Kingdom
Future Music|November 2020
Ezra Rubin has worked with some of the mosttalked about artists of the last five years but as Leo Maymind finds out, he may have saved some of the choicest creative chunks for his own acclaimed work…
Leo Maymind
As Kingdom, Ezra Rubin has shown that visionary ideas can still have a place within the contemporary mainstream – it just takes his peers a few years to catch up. Equally informed by the elastic production work of studio lifer Timbaland and the Providence, Rhode Island noise scene, Rubin started the Kingdom using rudimentary Boss drum machines and an early copy of Reason.

But his attention to detail in the carefully constructed sonics of Kingdom tracks shows that Rubin’s skills as a producer have grown by leaps and bounds since those earlier days, and his tracks over the past decade have soundtracked everything from club nights to runway stages, and everything in between. In his own work, as well as running the cutting edge LA label Fade to Mind, Rubin’s dedication to a certain aesthetic remains pretty airtight. Just look at the visuals for Fade to Mind’s releases and you’ll see that they each capture a feeling and spirit of freedom, much like the euphoria and rush of a great, memorable night packed between two speakers.

Though much of his work remains behind the scenes, Kingdom’s past collaborations with Kelela, SZA, and Syd from the Internet show that he’s also able to steer the ship when he’s working with others. This September saw Kingdom returning with a new full-length album entitled Neurofire that finds the producer exploring headier sonics matched with slightly faster tempos. This time, he’s also chosen to feature less known voices, working with friends and newcomers. Future Music’s Leo Maymind sat down with Rubin to discuss his early mash-up attempts, learning from Bok Bok, and what it’s like to run a label that the LA Times has listed among “the most influential projects in LA underground music.”

So you are originally from Massachusetts but you went to school in New York City, right?

“Yeah, I grew up 30 minutes west of Boston, near to Natick. I then moved to New York when I was 18 years old. I stayed there for ten years, then headed west to Los Angeles.”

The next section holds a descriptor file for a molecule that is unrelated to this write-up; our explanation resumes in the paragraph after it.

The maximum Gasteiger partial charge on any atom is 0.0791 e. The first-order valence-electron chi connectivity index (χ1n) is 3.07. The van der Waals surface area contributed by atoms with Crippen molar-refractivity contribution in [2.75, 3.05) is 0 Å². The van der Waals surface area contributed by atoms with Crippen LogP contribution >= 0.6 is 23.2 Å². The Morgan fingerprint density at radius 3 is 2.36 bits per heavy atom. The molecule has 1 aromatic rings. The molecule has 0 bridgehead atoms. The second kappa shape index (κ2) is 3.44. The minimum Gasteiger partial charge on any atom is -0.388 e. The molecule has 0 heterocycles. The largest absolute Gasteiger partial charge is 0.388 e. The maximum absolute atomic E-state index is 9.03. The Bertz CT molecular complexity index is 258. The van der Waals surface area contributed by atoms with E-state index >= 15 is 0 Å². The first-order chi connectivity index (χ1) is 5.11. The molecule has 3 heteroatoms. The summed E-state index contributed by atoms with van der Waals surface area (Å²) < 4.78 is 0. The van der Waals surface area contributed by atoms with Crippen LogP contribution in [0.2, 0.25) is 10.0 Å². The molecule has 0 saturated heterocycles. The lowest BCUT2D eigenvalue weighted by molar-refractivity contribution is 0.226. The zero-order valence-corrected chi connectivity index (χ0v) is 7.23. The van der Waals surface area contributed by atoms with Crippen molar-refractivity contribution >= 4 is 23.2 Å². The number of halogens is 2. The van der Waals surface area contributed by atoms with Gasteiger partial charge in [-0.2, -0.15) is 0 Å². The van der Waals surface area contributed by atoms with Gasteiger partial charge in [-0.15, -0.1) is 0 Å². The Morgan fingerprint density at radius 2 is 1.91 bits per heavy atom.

What attracted you to LA?

“I had been touring a whole bunch and visiting LA a few times a year for shows and just to hang with my friends. I was DJing at Mustache Mondays and other shows, hanging out and playing around with music with Total Freedom and Nguzunguzu. I liked the atmosphere and the weather and proximity to nature and a slightly more open and experimental music scene.”

We read that your entrance into music-making in the Kingdom world was through making edits and through putting acapellas over UK garage instrumentals and such. What were you making musically before that, if anything at all? What would you say was your first real musical obsession?

“Yeah, I was always making music. I was always fascinated with drums, and always wondered how electronic drum sounds were made when I heard them on the radio in the ’80s. My dad bought me a cheap Kawai keyboard when I was seven, and I used that thing every day. I never really got proficient at reading music but always messed around and definitely mastered playing drumbeats on the keyboard. I also had a brief stint taking piano lessons when I was eleven, just for a year. My teacher was really into early MIDI software and had a Korg M1. She could tell that I was never going to practice or really sightread so she would show me stuff on the computer instead.”

Wow. That is incredible foresight!

“Yeah, it definitely planted the seed early on. But then I never saw another piece of music software again until like 2004, so like 10 years later! In the gap in between that, my brother dragged me into some ska and punk bands. I also had a four-track recorder that I played around with on the side, playing keyboard and drum parts into it one by one, making my own tapes.”

What sort of music was influencing you around this time?

“This was 1997-1999, so Darkchild, Timbaland and the Neptunes were most of the sounds you heard on the radio. When I heard them I was obsessed – hearing pop become so polyrhythmic and stutter. I would try to imitate the beats. By then I had a Roland Dr. Groove (DR-202) and Dr. Sample. The DR-202 was a super cheap, all-in-one machine. It had 808s, 909s, 606s, and a few other basic kits, and around ten bass sounds.”

So, what led you to the Dr-202 and the Dr. Sample? How did you know to get them? Was your brother a part of that decision too?

“All of the options were connected to speakers at Guitar Center, so I just went in and found them. In my mind, I was already into synth drums and basses, so the Dr. Groove made sense because it had it all. It also marketed itself with genre names, like trip-hop and drum & bass and lo-fietc, which made sense to my brain at the time.”

So you were into electronic sounds from an early age? It doesn’t seem that common around Boston. Do you remember having to seek out those sounds? The jungle wasn’t a thing on the radio really, I don’t think.

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